# Proofs without words

Can you give examples of proofs without words? In particular, can you give examples of proofs without words for non-trivial results?

(One could ask if this is of interest to mathematicians, and I would say yes, in so far as the kind of little gems that usually fall under the title of 'proofs without words' is quite capable of providing the aesthetic rush we all so professionally appreciate. That is why we will sometimes stubbornly stare at one of these mathematical autostereograms with determination until we joyously see it.)

(I'll provide an answer as an example of what I have in mind in a second)

• I hope I am not alone in being (usually) unable to appreciate "proof by picture"... Jul 8 '11 at 21:14
• @Suvrit: I hope I am not alone in being most often unable to appreciate "proof by word" until I've read it at least twenty times and wrestled with it for many days per page! Jul 9 '11 at 12:11
• My opinion is that almost every proof-without-words is improved by a few well-chosen words. Feb 12 '12 at 0:47
• @goblin, I am afraid that you have completely misunderstood the concept. The idea is pictures which have the rather amazing capability of immediately suggesting on the mind of the viewer the idea of a proof. How on earth you managed to get from the rather well-known idea involved in this question to «proofs without logic» is a mystery to me. Jan 23 '15 at 3:55
• If you cannot tell the difference between a proof-tree and a proof without words in the tradition of, say, the AMM Monthly, then that is clearly a limitation of yours. I would rather you start a meta thread, or a blog, instead of further polluting this thread with what is clearly rather orthogonal chatter. Jan 23 '15 at 22:52

There is a proof of Erdös-Mordell Inequality 'without words' which an impressive one. Please follow the link http://forumgeom.fau.edu/FG2007volume7/FG200711.pdf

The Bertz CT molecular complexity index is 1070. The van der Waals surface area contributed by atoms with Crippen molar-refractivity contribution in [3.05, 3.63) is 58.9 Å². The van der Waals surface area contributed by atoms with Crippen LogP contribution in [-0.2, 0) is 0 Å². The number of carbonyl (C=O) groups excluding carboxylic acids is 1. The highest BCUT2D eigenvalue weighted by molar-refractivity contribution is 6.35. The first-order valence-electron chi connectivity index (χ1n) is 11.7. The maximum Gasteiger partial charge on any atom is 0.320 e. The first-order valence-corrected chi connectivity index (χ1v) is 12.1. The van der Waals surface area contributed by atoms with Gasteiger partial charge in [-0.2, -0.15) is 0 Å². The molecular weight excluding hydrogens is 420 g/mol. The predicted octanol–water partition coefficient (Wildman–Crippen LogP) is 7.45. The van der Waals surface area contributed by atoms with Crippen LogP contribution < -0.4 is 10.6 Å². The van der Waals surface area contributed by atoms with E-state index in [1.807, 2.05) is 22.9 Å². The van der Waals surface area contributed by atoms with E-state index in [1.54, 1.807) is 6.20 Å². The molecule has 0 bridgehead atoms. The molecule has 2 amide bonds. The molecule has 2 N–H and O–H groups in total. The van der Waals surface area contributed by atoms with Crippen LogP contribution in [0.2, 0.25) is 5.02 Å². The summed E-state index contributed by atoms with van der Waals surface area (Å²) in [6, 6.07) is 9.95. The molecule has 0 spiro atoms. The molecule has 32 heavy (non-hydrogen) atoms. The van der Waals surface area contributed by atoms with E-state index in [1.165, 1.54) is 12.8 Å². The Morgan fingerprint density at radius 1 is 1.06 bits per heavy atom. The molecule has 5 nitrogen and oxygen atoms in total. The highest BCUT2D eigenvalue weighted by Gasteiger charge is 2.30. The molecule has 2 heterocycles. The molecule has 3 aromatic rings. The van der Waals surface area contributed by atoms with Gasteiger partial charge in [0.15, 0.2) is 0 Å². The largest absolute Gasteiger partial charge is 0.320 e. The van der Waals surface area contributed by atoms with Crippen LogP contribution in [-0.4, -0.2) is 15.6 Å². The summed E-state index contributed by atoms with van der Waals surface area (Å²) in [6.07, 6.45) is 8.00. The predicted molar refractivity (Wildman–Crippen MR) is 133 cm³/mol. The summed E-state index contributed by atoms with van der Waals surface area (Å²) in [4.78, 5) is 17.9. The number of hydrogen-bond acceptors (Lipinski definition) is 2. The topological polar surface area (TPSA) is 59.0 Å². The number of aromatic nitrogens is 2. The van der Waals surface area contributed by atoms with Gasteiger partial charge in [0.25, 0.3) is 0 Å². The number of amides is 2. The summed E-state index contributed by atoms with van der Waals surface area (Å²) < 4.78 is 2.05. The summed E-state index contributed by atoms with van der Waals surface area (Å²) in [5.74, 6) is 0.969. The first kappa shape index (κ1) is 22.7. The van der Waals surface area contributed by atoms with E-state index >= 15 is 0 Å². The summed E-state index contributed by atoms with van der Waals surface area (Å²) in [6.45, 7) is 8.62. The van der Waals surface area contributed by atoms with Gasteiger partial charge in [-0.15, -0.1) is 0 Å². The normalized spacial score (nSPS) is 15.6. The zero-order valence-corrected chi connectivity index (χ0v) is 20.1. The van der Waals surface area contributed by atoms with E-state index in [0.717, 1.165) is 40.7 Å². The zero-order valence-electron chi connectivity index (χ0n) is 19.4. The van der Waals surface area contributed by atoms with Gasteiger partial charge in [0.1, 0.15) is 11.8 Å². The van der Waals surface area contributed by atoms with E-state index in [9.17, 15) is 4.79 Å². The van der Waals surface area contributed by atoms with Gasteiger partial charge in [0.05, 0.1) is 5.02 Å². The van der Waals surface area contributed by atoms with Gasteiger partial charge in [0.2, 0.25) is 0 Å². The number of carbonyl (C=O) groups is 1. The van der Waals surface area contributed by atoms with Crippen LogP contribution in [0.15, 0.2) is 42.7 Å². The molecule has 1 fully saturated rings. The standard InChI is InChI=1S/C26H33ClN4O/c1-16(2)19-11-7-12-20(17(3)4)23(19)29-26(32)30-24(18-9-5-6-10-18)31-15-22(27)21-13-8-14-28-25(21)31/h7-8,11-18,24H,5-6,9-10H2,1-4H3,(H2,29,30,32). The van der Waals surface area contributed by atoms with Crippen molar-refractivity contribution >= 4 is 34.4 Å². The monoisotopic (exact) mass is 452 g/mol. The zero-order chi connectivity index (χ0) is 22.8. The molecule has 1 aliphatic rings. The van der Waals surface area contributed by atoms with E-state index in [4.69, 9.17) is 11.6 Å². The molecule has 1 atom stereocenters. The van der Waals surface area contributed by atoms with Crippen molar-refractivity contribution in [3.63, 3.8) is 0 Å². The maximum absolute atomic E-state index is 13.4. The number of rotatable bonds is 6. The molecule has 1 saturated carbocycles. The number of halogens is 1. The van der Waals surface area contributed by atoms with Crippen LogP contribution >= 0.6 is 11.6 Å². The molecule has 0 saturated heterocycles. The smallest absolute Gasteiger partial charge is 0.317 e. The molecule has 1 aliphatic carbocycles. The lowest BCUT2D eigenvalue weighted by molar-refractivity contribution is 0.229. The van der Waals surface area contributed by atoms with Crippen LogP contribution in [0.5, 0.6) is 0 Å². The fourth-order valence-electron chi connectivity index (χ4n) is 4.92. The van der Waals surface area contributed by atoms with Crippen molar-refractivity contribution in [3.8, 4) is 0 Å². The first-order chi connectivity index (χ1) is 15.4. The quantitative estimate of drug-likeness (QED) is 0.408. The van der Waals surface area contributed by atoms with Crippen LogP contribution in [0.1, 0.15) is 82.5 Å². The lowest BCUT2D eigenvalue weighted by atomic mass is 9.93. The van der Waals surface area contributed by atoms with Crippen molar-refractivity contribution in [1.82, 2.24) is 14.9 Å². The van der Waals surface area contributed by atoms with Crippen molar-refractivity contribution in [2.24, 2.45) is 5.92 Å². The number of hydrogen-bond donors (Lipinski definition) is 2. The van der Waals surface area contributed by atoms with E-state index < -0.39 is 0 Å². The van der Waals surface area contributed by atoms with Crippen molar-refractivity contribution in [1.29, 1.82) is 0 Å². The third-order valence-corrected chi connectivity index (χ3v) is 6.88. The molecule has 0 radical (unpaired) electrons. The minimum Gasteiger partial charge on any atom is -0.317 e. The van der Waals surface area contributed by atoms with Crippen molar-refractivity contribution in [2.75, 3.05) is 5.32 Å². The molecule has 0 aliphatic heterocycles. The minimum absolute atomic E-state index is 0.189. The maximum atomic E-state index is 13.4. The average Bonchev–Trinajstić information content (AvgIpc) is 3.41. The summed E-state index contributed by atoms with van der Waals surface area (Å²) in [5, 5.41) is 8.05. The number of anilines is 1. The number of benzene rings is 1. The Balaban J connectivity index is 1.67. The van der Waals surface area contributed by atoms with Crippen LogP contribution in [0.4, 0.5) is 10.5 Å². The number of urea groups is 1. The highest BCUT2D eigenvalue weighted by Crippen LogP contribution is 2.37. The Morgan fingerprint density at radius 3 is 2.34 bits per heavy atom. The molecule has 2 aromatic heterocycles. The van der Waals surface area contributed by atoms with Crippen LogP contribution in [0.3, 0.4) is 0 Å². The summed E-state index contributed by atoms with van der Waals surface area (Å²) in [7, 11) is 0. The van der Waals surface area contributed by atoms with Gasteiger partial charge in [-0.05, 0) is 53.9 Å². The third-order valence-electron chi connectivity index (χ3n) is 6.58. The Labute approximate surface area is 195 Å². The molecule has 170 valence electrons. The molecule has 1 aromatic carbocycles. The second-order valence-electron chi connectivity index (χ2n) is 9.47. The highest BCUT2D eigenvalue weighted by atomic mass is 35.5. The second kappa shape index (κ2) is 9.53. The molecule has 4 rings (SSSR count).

• How is that "without words"? :-/ Mar 5 '10 at 17:23
• If you observe carefully on the graphs, you don't even need to write a word. Mar 5 '10 at 19:15

The idea is to prove things in ways that are obvious to different parts of your brain, right? Anyone found any "auditory proofs"? Some candidates -

1. Nyquist sampling theorem?

2. sin[a] + sin[b] = 2sin[(a+b)/2]cos[(a-b)/2]. If you use at and bt instead of a and b, you can translate that to show how the addition of two sine tones close in frequency can also be perceived as a modulation or "vibrato" around the centre frequency. The factor of 2 might be hard, though you can add a gain instead of 2 and show that the difference is silence when the gain is 2 :)

3. Sampling in frequency domain (comb filter) is periodicity in time domain?

• Are there more details on 1? 2 and 3 don't seem like proofs so much as examples, though maybe you are just putting them forth as challenges.
– j.c.
Mar 7 '10 at 11:54
• The link to the video seems to be dead. (OTOH, it was probably not that relevant for the topic here.) Dec 23 '20 at 8:41

Let $0\leq x,y,z,t\leq1$ Prove that $x(1-y)+t(1-x)+z(1-t)+y(1-z)\leq 2$.

Draw a 1x1 square and mark in consecutive sides disjoint segments starting at the vertexes of lengths $x,y,z,t$. Joining the consecutive end points of the intervals that are not vertexes of the square form four triangles, the area of the triangles is the left hand side divided by 2, the area of the square is the right hand side divided by 2.

• This proof without words has an awful lot of them! Apr 30 '11 at 17:39
• Indeed, there is a proof with only eleven words: rearrangement and arithmetic-geometric inequalities. (Details are left to the reader.) May 4 '11 at 0:13
• I don't think drvitek's proof makes sense. Jun 28 '11 at 14:55
• +1 It is quite a nice idea, if you actually do the drawing.
– user22882
Jun 17 '14 at 10:23

Proof of the lantern relation (taken from the book: A Primer on Mapping Class Groups by Farb, B. and Margalit, D.)

A crucial step in proving the triangle inequality for the $L^p$ norms is to prove Young's inequality: $ab \leq \frac{a^p}p + \frac{b^q}q$ when $a,b>0$ and $p,q > 1$ are conjugate ($\frac 1p + \frac 1q=1$). This can be proved by comparing the areas in the following picture: